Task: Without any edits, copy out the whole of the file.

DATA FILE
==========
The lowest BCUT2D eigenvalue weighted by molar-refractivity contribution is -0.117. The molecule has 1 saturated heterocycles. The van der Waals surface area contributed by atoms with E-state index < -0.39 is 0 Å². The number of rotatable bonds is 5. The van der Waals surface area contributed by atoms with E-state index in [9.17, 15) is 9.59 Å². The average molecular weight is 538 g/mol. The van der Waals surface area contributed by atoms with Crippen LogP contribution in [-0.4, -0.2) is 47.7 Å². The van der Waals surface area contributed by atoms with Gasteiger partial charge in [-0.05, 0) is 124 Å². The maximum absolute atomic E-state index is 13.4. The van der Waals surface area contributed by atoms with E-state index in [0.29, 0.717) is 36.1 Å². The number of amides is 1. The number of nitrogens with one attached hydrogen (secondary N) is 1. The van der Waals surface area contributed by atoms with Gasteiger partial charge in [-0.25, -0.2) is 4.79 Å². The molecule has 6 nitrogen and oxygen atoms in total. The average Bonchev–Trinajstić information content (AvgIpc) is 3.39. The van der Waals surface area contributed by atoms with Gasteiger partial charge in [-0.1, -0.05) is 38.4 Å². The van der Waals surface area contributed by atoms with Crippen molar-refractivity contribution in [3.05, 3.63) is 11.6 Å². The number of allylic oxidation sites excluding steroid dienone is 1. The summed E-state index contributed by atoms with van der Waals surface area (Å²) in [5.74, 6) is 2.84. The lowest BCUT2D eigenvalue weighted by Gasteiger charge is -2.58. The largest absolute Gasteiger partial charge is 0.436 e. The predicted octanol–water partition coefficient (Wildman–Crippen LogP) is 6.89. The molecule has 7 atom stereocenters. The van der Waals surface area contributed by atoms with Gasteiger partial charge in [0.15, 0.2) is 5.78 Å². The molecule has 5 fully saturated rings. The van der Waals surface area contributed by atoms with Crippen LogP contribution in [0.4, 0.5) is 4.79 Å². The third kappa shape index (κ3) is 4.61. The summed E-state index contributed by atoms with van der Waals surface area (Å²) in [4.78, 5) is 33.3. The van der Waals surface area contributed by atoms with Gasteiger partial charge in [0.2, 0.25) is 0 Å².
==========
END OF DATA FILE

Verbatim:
The lowest BCUT2D eigenvalue weighted by molar-refractivity contribution is -0.117. The molecule has 1 saturated heterocycles. The van der Waals surface area contributed by atoms with E-state index < -0.39 is 0 Å². The number of rotatable bonds is 5. The van der Waals surface area contributed by atoms with E-state index in [9.17, 15) is 9.59 Å². The average molecular weight is 538 g/mol. The van der Waals surface area contributed by atoms with Crippen LogP contribution in [-0.4, -0.2) is 47.7 Å². The van der Waals surface area contributed by atoms with Gasteiger partial charge in [-0.05, 0) is 124 Å². The maximum absolute atomic E-state index is 13.4. The van der Waals surface area contributed by atoms with E-state index in [0.29, 0.717) is 36.1 Å². The number of amides is 1. The number of nitrogens with one attached hydrogen (secondary N) is 1. The van der Waals surface area contributed by atoms with Gasteiger partial charge in [-0.25, -0.2) is 4.79 Å². The molecule has 6 nitrogen and oxygen atoms in total. The average Bonchev–Trinajstić information content (AvgIpc) is 3.39. The van der Waals surface area contributed by atoms with Gasteiger partial charge in [-0.1, -0.05) is 38.4 Å². The van der Waals surface area contributed by atoms with Crippen molar-refractivity contribution in [3.05, 3.63) is 11.6 Å². The number of allylic oxidation sites excluding steroid dienone is 1. The summed E-state index contributed by atoms with van der Waals surface area (Å²) in [5.74, 6) is 2.84. The lowest BCUT2D eigenvalue weighted by Gasteiger charge is -2.58. The largest absolute Gasteiger partial charge is 0.436 e. The predicted octanol–water partition coefficient (Wildman–Crippen LogP) is 6.89. The molecule has 7 atom stereocenters. The van der Waals surface area contributed by atoms with Gasteiger partial charge in [0.15, 0.2) is 5.78 Å². The molecule has 5 fully saturated rings. The van der Waals surface area contributed by atoms with Crippen LogP contribution in [0.4, 0.5) is 4.79 Å². The third kappa shape index (κ3) is 4.61. The summed E-state index contributed by atoms with van der Waals surface area (Å²) in [4.78, 5) is 33.3. The van der Waals surface area contributed by atoms with Gasteiger partial charge in [0.2, 0.25) is 0 Å².